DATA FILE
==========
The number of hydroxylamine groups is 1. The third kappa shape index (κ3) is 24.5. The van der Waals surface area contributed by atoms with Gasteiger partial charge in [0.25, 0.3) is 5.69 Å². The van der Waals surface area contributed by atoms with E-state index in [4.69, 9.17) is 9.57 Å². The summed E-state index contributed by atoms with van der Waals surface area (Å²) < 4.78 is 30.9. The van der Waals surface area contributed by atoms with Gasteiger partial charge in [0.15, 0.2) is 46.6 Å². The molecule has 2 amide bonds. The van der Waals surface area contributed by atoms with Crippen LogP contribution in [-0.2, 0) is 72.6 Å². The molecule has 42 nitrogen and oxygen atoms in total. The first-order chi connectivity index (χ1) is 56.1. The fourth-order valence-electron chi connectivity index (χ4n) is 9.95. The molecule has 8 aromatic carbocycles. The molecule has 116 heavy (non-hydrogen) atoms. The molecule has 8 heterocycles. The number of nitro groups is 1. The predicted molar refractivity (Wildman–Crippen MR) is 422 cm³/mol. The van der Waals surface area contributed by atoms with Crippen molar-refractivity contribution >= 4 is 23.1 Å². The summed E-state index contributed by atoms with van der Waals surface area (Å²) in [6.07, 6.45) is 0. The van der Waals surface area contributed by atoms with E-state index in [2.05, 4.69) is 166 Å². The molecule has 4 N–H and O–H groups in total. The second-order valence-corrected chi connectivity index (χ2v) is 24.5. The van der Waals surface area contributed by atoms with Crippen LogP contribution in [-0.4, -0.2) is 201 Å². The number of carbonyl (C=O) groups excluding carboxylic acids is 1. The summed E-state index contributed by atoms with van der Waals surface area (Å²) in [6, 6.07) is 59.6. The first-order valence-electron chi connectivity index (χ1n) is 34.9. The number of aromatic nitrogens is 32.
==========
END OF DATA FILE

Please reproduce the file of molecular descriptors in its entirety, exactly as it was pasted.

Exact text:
The number of hydroxylamine groups is 1. The third kappa shape index (κ3) is 24.5. The van der Waals surface area contributed by atoms with Gasteiger partial charge in [0.25, 0.3) is 5.69 Å². The van der Waals surface area contributed by atoms with E-state index in [4.69, 9.17) is 9.57 Å². The summed E-state index contributed by atoms with van der Waals surface area (Å²) < 4.78 is 30.9. The van der Waals surface area contributed by atoms with Gasteiger partial charge in [0.15, 0.2) is 46.6 Å². The molecule has 2 amide bonds. The van der Waals surface area contributed by atoms with Crippen LogP contribution in [-0.2, 0) is 72.6 Å². The molecule has 42 nitrogen and oxygen atoms in total. The first-order chi connectivity index (χ1) is 56.1. The fourth-order valence-electron chi connectivity index (χ4n) is 9.95. The molecule has 8 aromatic carbocycles. The molecule has 116 heavy (non-hydrogen) atoms. The molecule has 8 heterocycles. The number of nitro groups is 1. The predicted molar refractivity (Wildman–Crippen MR) is 422 cm³/mol. The van der Waals surface area contributed by atoms with Crippen molar-refractivity contribution >= 4 is 23.1 Å². The summed E-state index contributed by atoms with van der Waals surface area (Å²) in [6.07, 6.45) is 0. The van der Waals surface area contributed by atoms with E-state index in [2.05, 4.69) is 166 Å². The molecule has 4 N–H and O–H groups in total. The second-order valence-corrected chi connectivity index (χ2v) is 24.5. The van der Waals surface area contributed by atoms with Crippen LogP contribution in [-0.4, -0.2) is 201 Å². The number of carbonyl (C=O) groups excluding carboxylic acids is 1. The summed E-state index contributed by atoms with van der Waals surface area (Å²) in [6, 6.07) is 59.6. The first-order valence-electron chi connectivity index (χ1n) is 34.9. The number of aromatic nitrogens is 32.